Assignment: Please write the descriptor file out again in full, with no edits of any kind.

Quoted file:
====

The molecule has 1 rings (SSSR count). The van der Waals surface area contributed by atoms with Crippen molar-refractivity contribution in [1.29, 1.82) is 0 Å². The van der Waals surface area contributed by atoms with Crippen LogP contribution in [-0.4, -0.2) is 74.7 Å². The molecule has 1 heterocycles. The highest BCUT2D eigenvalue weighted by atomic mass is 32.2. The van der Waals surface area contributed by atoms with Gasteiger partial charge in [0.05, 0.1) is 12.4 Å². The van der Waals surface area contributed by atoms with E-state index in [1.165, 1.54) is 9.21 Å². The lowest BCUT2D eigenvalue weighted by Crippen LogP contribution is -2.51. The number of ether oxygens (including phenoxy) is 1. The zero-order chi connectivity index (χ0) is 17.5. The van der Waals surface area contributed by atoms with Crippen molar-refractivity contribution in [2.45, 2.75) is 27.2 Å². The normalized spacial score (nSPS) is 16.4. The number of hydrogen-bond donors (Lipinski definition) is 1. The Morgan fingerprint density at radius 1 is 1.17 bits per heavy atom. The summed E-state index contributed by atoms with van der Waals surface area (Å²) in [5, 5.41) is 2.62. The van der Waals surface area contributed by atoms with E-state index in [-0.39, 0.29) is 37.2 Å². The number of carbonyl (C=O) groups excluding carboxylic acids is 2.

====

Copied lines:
The molecule has 1 rings (SSSR count). The van der Waals surface area contributed by atoms with Crippen molar-refractivity contribution in [1.29, 1.82) is 0 Å². The van der Waals surface area contributed by atoms with Crippen LogP contribution in [-0.4, -0.2) is 74.7 Å². The molecule has 1 heterocycles. The highest BCUT2D eigenvalue weighted by atomic mass is 32.2. The van der Waals surface area contributed by atoms with Gasteiger partial charge in [0.05, 0.1) is 12.4 Å². The van der Waals surface area contributed by atoms with E-state index in [1.165, 1.54) is 9.21 Å². The lowest BCUT2D eigenvalue weighted by Crippen LogP contribution is -2.51. The number of ether oxygens (including phenoxy) is 1. The zero-order chi connectivity index (χ0) is 17.5. The van der Waals surface area contributed by atoms with Crippen molar-refractivity contribution in [2.45, 2.75) is 27.2 Å². The normalized spacial score (nSPS) is 16.4. The number of hydrogen-bond donors (Lipinski definition) is 1. The Morgan fingerprint density at radius 1 is 1.17 bits per heavy atom. The summed E-state index contributed by atoms with van der Waals surface area (Å²) in [5, 5.41) is 2.62. The van der Waals surface area contributed by atoms with E-state index in [-0.39, 0.29) is 37.2 Å². The number of carbonyl (C=O) groups excluding carboxylic acids is 2.